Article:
Every once in awhile, a question makes it to my inbox that’s too good to ignore.
A friend and I were joking about being “older than dirt” and he asked a question I thought you might enjoy: “Hey, ask Ethan how old dirt is and how it got here.”
You did the smart thing by coming to me, because the alternative is to ask yahoo. (Shudder!) Well, right away, we’ve got an upper limit, because the entire Solar System is only about 4.5 billion years old. So, there’s no way that this:
is any older than this:
Now, you can definitely go looking for the oldest rocks on Earth, and if you look very hard, you’ll find rocks that are 4.4 billion years old, or nearly as old as the Earth itself!
These rocks come courtesy of the Jack Hills in Western Australia. But, that’s rock, not the dirt you’re used to seeing. Because the Earth is an active planet, with oceans, rains, winds, and mobile tectonic plates, what we commonly know as “dirt” gets recycled over and over again.
How does that work? Well, let’s go through a brief version of the history of dirt on Earth. The interior of the Earth is molten, and this heat comes up from somewhere. Right now, the sea floor is spreading in the middle of the Atlantic Ocean:
This causes the plates to spread away from the ridge. As these plates tend to move around, two of them will, at some point, collide together. What happens when we get a collision of plates? We form mountain ranges!
These are the Himalayas, not only the tallest mountain range in the world, but also one of the youngest mountain ranges in the world. Compare this to the Appalachian mountain range, which is less than one-quarter of the height of the Himalayas, but which is the oldest mountain range in the world, with parts dating back as far as 480 million years!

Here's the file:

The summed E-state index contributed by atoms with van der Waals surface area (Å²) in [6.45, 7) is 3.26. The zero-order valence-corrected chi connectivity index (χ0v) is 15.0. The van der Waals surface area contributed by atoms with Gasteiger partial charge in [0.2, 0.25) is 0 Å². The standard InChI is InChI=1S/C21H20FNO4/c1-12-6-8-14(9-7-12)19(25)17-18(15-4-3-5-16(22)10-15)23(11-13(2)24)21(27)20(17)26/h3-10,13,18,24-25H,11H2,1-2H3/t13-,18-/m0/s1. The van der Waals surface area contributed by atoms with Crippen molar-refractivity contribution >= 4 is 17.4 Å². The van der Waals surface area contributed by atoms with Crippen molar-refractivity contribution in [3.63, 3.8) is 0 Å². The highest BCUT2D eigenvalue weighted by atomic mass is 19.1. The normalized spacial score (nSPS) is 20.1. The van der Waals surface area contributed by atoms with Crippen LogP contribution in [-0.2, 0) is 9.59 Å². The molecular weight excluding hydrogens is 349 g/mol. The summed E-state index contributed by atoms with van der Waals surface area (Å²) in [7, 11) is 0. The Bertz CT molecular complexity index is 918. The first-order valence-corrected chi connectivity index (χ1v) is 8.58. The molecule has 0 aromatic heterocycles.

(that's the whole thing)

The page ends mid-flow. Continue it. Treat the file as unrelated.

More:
Well, even 480 million years ago, the world was teeming with plants, animals, bacteria, rain, winds, and lots of other things that erode rock and produce dirt. But, this dirt, especially sand and topsoil, is subject to the most relentless force of all on Earth: gravity. Over time, this dirt finds its way –one way or another — to the lowest elevation possible, which is to say, the bottom of the ocean.
So, although rocks may be over 4 billion years old, dirt isn’t. In fact, after the end of the last ice age (around 12,000 years ago), glaciers moved much of the topsoil around North America, leaving many regions scarred and soil-less. And yet, plants, wind, rain, ice, animals, and other factors immediately began creating soil again. While there is most definitely “old” dirt that is many tens of thousands of years old, most of the dirt that’s out there, as best as I’ve been able to find, is just a few thousand years old. Or, you know, as old as some of the oldest trees we have:
So, the next time someone tells you you’re older than dirt, you’ll be able to smile to yourself, knowing that dirt on Earth isn’t nearly as old as they think it is. It’s just rock that’s been reduced to a dusty pulp over the last few thousand years. Not so old, at least, geologically speaking.
That is, until someone tells you that you’re older than Moon dirt. That is billions of years old, and that’s old any way you slice it. So watch out; those are fightin’ words.